Like Millar, Mariners right-hander Chris Jakubauskas began his career in the Independent Leagues, but he took a much longer road to the Majors.

Jakubauskas played for several Independent teams such as the Lincoln Saltdogs of the American Association, the Florence Freedom of the Frontier League and the Fullerton Flyers of the Golden League.

But now at the age of 30, he's enjoying his first Major League season after years of hard work and the frustration that came with never getting noticed.

"For the first couple of years it was a very frustrating situation," Jakubausakas said. "But when I decided to just have fun and let the chips fall where they will, that's when everything started to fall into place. Finally, in 2007, at 28 years of age, somebody decided to pull the trigger and here I am. Better late than never."

On the other side of the spectrum of Jakubauskas' journey are top prospects that use the Independent Leagues as leverage in contract negotiations after the First-Year Player Draft.

Major Leaguers such as J.D. Drew, Stephen Drew, Max Scherzer and Luke Hochevar are just a few players who played in the Independent Leagues to stay fresh while their contract negotiations were being handled.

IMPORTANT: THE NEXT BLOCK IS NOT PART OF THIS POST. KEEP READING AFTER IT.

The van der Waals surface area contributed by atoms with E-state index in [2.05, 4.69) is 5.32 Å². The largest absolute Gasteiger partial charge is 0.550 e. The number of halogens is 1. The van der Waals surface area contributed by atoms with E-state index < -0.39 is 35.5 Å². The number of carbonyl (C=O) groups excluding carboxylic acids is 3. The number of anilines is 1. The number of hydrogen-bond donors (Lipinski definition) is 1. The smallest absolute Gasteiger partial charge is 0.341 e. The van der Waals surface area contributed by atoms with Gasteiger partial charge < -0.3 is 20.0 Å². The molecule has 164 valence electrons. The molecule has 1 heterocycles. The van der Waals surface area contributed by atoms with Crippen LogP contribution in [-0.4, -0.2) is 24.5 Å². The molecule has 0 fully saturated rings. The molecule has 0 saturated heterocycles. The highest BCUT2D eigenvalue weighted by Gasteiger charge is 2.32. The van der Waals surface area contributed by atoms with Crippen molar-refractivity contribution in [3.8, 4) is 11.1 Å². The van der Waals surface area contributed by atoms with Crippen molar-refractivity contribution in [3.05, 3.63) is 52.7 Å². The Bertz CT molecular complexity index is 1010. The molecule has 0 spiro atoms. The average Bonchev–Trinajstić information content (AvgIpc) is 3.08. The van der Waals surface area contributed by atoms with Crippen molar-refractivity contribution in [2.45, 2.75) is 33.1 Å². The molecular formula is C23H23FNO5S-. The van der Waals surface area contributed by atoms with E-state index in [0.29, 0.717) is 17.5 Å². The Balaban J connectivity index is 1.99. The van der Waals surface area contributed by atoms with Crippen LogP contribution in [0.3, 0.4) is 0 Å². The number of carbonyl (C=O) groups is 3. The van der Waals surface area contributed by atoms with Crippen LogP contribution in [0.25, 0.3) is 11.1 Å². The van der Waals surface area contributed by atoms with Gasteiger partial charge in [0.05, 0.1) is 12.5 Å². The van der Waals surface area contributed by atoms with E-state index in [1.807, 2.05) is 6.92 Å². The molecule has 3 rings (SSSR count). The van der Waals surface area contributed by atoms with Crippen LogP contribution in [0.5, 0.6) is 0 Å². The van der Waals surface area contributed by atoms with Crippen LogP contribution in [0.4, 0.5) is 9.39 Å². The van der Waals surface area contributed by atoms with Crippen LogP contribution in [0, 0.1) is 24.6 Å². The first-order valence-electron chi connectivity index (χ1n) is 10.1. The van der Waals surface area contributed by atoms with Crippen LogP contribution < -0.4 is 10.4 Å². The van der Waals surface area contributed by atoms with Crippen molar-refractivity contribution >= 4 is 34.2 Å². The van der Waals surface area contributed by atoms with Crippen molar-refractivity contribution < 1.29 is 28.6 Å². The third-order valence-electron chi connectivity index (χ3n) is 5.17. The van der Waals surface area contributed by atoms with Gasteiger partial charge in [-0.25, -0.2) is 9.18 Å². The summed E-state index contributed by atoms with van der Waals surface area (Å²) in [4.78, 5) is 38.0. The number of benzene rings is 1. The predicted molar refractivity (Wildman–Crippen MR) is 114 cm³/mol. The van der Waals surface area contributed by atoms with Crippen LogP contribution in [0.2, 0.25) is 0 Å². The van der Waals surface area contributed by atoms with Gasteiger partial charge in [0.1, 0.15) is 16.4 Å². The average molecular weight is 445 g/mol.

"The business side of baseball is an ugly side and I didn't want to sit out of baseball and go a different path but I had to," said Scherzer, who played with the Fort Worth Cats in 2007 and took nearly a year before signing with the Diamondbacks. "It's a decision I had to make and I'm happy with it. It is a route you can take and you can be successful."

Hochevar took it even further as he didn't even sign with the Dodgers after being drafted in the first round in 2005, and instead played with Fort Worth and parlayed that into becoming the No. 1 overall Draft pick by the Royals in 2006.

"For me, it was a help because of the situation I was in," said Hochevar, who went 1-1 with a 2.38 ERA with Fort Worth. "In my case, it was really big for me to get back out there and get geared up, not only to get drafted, but for pro ball."

Hochevar now mans a spot in the Royals' rotation where Lima pitched in both 2003 and 2005 after he had a stint with the Newark Bears of the Atlantic League in 2003.

So now Lima's back to trying to use the Independent Leagues to prove he's not done for a second time, but it's still anyone's guess if "Lima Time" will once again return to the Majors.

"Lima's thing is that nobody is going to tell him to retire," said Armada reliever and bullpen coach Sean Buller. "He'll retire when he's ready. He doesn't have that 95 mph fastball he used to, but he has movement and experience. He can still get guys out."

Rhett Bollinger is a reporter for MLB.com. This story was not subject to the approval of Major League Baseball or its clubs.